Hiding… in plain slight?

Content: Child abuse. Child sexual abuse.

I look back now and I wonder – how? How was this not seen, this depth of sadness, by others in my family? Why could they not sense the burden I was carrying? It was so terribly heavy.

“ It is hard to imagine how children experience this level of pain and hide it from those around them, but that is what these children who’ve been conditioned into silence, do. We just carry on. We hide pain, both emotional and physical and we turn this pain inwards instead.”

The Flying Child Project

I do know that I was really good at hiding, but was it to the extent where nothing was noticed? That I’m not as sure about anymore. It hurts much less to believe that everyone close to me was oblivious, as the alternative … well how does one reconcile that? Hearing an old teacher of mine describe me as, ‘troubled, nervous and cowering’ was such a shock. I felt both validated and failed, as he went on to say that he’d said nothing, “for fear of how he would be perceived.”

When I disclosed, the first question: “why on earth didn’t you say anything before?” was said with bewildered incredulity and I felt guilty. Why hadn’t I? I couldn’t explain. How do we begin to explain the fear and the shame? Where do we start? I said nothing. Words escaped me. They shrivelled and shrank to the back of my brain and I watched the scene unfold in that unbearably small room, probably in shock and feeling I was on the outside looking in. The words that would comfort me failed to materialise. “We had our suspicions” was said. It was a violent slap in the face that I’ll never fully recover from. It floored me that someone would suspect a man was capable of paedophilia but leave a child in his hands. How is that ok by any tenuous stretch of the imagination?

I’ll never get over that.

How do children know to hide it in the first place? My children are the first to loudly accuse me, or their father if we brush their hair too vigorously, get shampoo in their eyes. My youngest son is particularly vocal and will growl at us too. It pleases me. This is a child who will stand up for himself and others. Why didn’t I? Why did I hide what was happening from everyone else and eventually myself? It is a question I ask myself regularly. I go over and over it. I don’t remember him telling me to hide it, he never said this was “our secret.” But he did make it very clear in ways that were covert and frightening. He hurt me, in secret – physically, and pretended it was an accident. When it was noticed by others, he feigned concern and care but it wasn’t real. I understood then how different he was to other adults. He wasn’t safe but nobody else seemed to see that. Just me. He tortured animals: including my beloved family dog and he manipulated, coerced and bullied me to hurt her too. I will never forgive myself but I can see that I had no choice. Children don’t. Not really. You can educate them as much as you like, to say NO! but when they’re in the hands of a monster, and that monster is a member of their own family, and no one else seems to notice, they are as helpless as a cat with a mouse.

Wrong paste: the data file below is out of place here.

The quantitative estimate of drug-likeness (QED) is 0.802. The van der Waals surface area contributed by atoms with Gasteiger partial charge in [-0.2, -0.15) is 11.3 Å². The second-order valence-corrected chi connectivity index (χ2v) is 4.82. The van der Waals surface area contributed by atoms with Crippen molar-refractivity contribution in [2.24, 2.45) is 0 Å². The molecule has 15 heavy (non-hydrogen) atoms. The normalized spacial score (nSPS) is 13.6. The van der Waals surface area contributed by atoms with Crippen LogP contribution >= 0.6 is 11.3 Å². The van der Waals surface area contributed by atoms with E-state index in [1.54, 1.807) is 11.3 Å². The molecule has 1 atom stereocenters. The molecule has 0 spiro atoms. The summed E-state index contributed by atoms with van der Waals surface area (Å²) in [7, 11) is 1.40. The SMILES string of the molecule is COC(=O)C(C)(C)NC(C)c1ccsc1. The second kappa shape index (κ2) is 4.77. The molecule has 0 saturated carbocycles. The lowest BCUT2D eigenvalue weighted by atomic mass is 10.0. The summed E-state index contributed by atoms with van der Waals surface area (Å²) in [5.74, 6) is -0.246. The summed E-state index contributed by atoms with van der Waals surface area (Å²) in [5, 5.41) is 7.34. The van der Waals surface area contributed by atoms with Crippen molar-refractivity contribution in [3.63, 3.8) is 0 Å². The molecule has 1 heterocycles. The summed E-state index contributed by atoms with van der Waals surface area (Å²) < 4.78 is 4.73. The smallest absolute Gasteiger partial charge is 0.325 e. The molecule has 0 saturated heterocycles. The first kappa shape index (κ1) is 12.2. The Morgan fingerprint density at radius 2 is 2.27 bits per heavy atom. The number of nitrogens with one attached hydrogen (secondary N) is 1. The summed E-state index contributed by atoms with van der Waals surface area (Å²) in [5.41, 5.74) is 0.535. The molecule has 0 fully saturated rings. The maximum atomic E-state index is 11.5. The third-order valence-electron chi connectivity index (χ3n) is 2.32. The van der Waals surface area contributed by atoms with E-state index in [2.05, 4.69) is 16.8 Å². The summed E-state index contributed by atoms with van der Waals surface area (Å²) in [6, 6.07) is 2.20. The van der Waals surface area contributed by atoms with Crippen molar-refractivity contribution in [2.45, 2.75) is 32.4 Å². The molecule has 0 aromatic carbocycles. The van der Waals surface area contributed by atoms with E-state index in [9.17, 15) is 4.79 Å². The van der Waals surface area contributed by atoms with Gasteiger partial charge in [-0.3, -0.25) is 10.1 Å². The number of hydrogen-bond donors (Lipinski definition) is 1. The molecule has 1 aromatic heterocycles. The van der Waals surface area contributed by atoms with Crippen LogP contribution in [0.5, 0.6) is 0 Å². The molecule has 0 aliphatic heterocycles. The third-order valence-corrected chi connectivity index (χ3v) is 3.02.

“The Princess tried in vain to move her body, but she couldn’t. She was caught in a trap. ”

The Flying Child

The abuse was hidden. He played mind games, tricks, and on one occasion dug up a buried pet to show me the decomposing body. I never said a word. I accepted all of it. I had no choice. I thought he’d kill me too.

This is why I do this work. If the answer was that simple and it was up to the child to prevent their own abuse by shouting loudly enough, or telling a trusted adult, I would be volunteering for major charities and promoting child safe campaigns. It helps. It must do, yet the statistics are too high. In the last year alone, stories of children; murdered by those supposed to love and protect them have become horrendously familiar.

We need to look at this from a different perspective. Real stories; speaking out if safe to do so: on social media, stages, symposiums and TV; in films, books, articles, displaying our art on gallery walls, publicly performing our songs and poetry; we can work together as one voice. We can use our anger to demand change. I believe we must normalise the act of speaking out about child sexual abuse and set the example to the children. The campaigns tell them to ‘speak out’, but they don’t hear many of the adults doing it themselves. The adult survivors who can (and not all will feel ready or able to – which has to be respected), must talk about these abusers (if safe to do so) and say, without shame – my father/my sibling/my uncle/my mother; until people from all sectors of society, including professionals and practitioners, are unable to look the other way. Maybe then they will accept the scale of CSA, stop enabling the abuse, be more vigilant, and start acting upon their instincts a little more courageously.

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